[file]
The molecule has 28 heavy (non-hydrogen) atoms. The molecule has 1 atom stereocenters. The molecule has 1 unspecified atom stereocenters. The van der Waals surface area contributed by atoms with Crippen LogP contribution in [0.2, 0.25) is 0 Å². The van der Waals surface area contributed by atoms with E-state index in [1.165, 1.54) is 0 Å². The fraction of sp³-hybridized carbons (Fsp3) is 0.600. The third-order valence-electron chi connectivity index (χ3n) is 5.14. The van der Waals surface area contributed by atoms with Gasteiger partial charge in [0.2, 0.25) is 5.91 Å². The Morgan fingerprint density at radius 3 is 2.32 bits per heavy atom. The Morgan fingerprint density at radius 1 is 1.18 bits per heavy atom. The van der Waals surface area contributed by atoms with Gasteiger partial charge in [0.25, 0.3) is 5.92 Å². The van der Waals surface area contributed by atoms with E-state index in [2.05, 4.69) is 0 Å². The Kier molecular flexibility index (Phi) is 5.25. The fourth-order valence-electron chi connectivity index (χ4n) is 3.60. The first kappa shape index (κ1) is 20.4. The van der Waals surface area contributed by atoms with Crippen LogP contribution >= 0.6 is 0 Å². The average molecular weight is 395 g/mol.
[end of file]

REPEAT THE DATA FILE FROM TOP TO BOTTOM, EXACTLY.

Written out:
The molecule has 28 heavy (non-hydrogen) atoms. The molecule has 1 atom stereocenters. The molecule has 1 unspecified atom stereocenters. The van der Waals surface area contributed by atoms with Crippen LogP contribution in [0.2, 0.25) is 0 Å². The van der Waals surface area contributed by atoms with E-state index in [1.165, 1.54) is 0 Å². The fraction of sp³-hybridized carbons (Fsp3) is 0.600. The third-order valence-electron chi connectivity index (χ3n) is 5.14. The van der Waals surface area contributed by atoms with Gasteiger partial charge in [0.2, 0.25) is 5.91 Å². The Morgan fingerprint density at radius 3 is 2.32 bits per heavy atom. The Morgan fingerprint density at radius 1 is 1.18 bits per heavy atom. The van der Waals surface area contributed by atoms with Gasteiger partial charge in [0.25, 0.3) is 5.92 Å². The van der Waals surface area contributed by atoms with E-state index in [2.05, 4.69) is 0 Å². The Kier molecular flexibility index (Phi) is 5.25. The fourth-order valence-electron chi connectivity index (χ4n) is 3.60. The first kappa shape index (κ1) is 20.4. The van der Waals surface area contributed by atoms with Crippen LogP contribution >= 0.6 is 0 Å². The average molecular weight is 395 g/mol.